Fernando Baez Sosa and his girlfriend. Source:

This silence around racism is not so strange if we consider the persistence, in Argentina, of a widespread understanding of the national body as racially homogeneous and, particularly, as white. This whiteness, allegedly, was the result of the impact of massive European immigration and the extermination of Afro-descendants and indigenous peoples during the time when the modern nation-state was consolidated (roughly between the 1880s and the 1920s). According to this narrative, since most contemporary Argentinians share the same racial background, racial language elliptically expresses oppositions, conflicts and prejudices that are primarily socio-economic and political. Notably, it channels the tensions between the traditionally anti-Peronist middle and upper classes and the archetypically Peronist working class.

In recent years, this idea has been the subject of growing criticism, which affirms the existence of clearly racial structures of domination – although, obviously, intersecting with other social variables. These structures are supported by the historical and systematic invisibility of those sectors that do not conform to the model of a white and Europeanised national identity – i.e. indigenous peoples, Afro-descendants, ‘negros’ (a category that does not necessarily imply Afro-descendant background and instead functions as a signifier of an undefined and mainly urban non-whiteness) and ‘morochos’ (a term analogous to ‘negro’). Unlike the terms indigenous people and Afro-descendants, ‘negro’ and ‘morocho’ are informal categories, which are never used in institutional or media discourses.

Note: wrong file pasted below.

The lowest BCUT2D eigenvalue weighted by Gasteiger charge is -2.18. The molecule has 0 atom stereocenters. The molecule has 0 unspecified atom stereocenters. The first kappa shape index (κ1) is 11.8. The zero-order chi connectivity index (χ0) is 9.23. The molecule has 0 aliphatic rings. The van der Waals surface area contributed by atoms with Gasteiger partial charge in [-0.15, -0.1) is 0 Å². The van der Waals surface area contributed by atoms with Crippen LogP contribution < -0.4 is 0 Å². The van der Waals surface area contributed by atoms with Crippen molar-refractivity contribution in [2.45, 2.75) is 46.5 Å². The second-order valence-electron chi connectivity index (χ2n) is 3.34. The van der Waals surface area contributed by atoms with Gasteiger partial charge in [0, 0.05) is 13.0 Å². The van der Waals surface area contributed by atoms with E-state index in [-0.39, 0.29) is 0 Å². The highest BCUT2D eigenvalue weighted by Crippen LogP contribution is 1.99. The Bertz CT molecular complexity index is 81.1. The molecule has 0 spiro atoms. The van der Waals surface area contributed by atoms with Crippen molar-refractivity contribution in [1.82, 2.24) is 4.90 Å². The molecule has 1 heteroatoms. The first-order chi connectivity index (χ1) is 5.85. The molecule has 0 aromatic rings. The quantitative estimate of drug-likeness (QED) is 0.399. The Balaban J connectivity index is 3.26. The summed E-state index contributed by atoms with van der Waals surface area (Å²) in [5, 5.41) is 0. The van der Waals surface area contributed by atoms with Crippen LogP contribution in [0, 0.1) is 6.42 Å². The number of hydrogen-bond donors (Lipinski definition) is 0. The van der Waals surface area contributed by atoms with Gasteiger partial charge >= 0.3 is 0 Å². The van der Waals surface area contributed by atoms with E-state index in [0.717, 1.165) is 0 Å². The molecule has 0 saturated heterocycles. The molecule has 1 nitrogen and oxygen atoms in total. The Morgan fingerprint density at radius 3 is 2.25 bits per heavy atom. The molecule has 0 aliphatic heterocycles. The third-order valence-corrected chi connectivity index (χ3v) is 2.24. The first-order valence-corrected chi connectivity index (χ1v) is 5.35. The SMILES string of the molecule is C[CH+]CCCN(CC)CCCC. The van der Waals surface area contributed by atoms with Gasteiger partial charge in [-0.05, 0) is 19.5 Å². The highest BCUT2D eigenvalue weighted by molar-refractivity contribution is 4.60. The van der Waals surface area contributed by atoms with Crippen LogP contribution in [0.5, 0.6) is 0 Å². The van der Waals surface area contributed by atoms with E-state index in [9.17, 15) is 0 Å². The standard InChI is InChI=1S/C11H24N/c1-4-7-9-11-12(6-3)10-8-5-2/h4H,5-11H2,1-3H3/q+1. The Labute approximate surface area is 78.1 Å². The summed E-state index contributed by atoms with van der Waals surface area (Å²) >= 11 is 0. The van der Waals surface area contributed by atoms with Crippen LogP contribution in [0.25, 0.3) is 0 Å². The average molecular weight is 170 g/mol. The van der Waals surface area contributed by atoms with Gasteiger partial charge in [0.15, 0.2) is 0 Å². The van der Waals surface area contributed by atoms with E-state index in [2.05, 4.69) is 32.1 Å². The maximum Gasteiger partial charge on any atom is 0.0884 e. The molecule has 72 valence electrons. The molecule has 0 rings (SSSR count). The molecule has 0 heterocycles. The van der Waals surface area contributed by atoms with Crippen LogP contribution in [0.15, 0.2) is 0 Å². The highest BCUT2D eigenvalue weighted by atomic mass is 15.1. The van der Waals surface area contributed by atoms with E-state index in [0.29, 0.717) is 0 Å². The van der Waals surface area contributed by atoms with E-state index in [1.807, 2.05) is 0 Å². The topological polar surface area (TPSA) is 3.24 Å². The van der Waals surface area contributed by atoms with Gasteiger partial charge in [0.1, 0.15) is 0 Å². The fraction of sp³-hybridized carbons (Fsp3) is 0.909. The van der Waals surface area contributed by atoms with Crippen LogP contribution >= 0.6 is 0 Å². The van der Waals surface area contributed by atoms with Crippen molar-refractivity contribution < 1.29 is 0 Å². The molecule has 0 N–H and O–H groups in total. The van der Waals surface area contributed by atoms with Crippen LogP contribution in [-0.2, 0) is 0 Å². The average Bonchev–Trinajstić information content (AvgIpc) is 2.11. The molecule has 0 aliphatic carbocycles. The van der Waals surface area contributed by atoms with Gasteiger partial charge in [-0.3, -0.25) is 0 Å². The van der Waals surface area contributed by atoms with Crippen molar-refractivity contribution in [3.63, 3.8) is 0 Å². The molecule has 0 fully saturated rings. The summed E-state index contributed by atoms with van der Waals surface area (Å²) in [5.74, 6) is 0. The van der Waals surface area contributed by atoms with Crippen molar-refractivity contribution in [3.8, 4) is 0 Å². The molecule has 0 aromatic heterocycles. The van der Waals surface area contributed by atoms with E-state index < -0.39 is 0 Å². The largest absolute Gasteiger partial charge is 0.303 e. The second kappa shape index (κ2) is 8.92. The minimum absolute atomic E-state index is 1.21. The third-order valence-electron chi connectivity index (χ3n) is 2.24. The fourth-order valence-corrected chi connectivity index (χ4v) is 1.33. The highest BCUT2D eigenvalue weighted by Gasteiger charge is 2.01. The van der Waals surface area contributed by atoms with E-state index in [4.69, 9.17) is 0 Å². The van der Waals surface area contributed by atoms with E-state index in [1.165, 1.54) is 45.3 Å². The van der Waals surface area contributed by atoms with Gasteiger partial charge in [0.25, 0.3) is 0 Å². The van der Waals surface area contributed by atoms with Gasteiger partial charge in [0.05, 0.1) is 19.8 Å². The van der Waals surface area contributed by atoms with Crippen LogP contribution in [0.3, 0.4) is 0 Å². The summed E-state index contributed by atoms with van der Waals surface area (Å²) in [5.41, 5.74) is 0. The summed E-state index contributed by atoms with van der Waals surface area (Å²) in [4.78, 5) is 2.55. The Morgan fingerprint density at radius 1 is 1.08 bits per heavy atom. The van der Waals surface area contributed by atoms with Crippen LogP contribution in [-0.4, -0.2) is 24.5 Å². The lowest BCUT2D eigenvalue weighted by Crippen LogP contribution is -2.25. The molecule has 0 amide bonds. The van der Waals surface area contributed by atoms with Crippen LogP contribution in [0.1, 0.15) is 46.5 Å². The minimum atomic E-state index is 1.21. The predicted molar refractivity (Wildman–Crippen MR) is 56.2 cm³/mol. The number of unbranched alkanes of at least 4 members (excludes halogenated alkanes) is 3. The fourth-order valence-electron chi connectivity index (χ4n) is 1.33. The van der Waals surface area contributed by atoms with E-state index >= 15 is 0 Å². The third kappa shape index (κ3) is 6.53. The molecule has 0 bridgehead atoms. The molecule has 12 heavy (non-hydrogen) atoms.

The idea of invisibility is common in activist and intellectual rhetorics that denounce structural racism. It is undeniable that, in Argentina, non-white subjectivities have historically been excluded from official and public representations of the nation by those self-identified as white. This exclusion works as a symbolic complement to a ‘material’ form of racism, manifested in marginalisation, poverty and violence. People with Amerindian features in urban contexts are often perceived as immigrants from other Latin American countries, such as Bolivia, Paraguay and Peru. Furthermore, those who self-identify as indigenous tend to inhabit geographically and politically peripheral regions (their ancestral territories in Patagonia and the north) and are hardly ‘visible’ at the national level. In the case of Afro-descendants, although they mostly live in the larger cities, they constitute a minority that, as Alejandro Frigerio points out, is also generally assumed to come from abroad (Brazil, Cape Verde, Haiti, Senegal). A typical example of this is the Afro-Argentinian activist María Magdalena Lamadrid, who was detained by the national immigration authorities as she was trying to board a flight to go abroad. Border control police officers suspected that her Argentinian passport was fake, based on the logic that ‘there are no blacks in Argentina’. Many Afro-Argentinians have also been “whitened” by decades of interracial unions.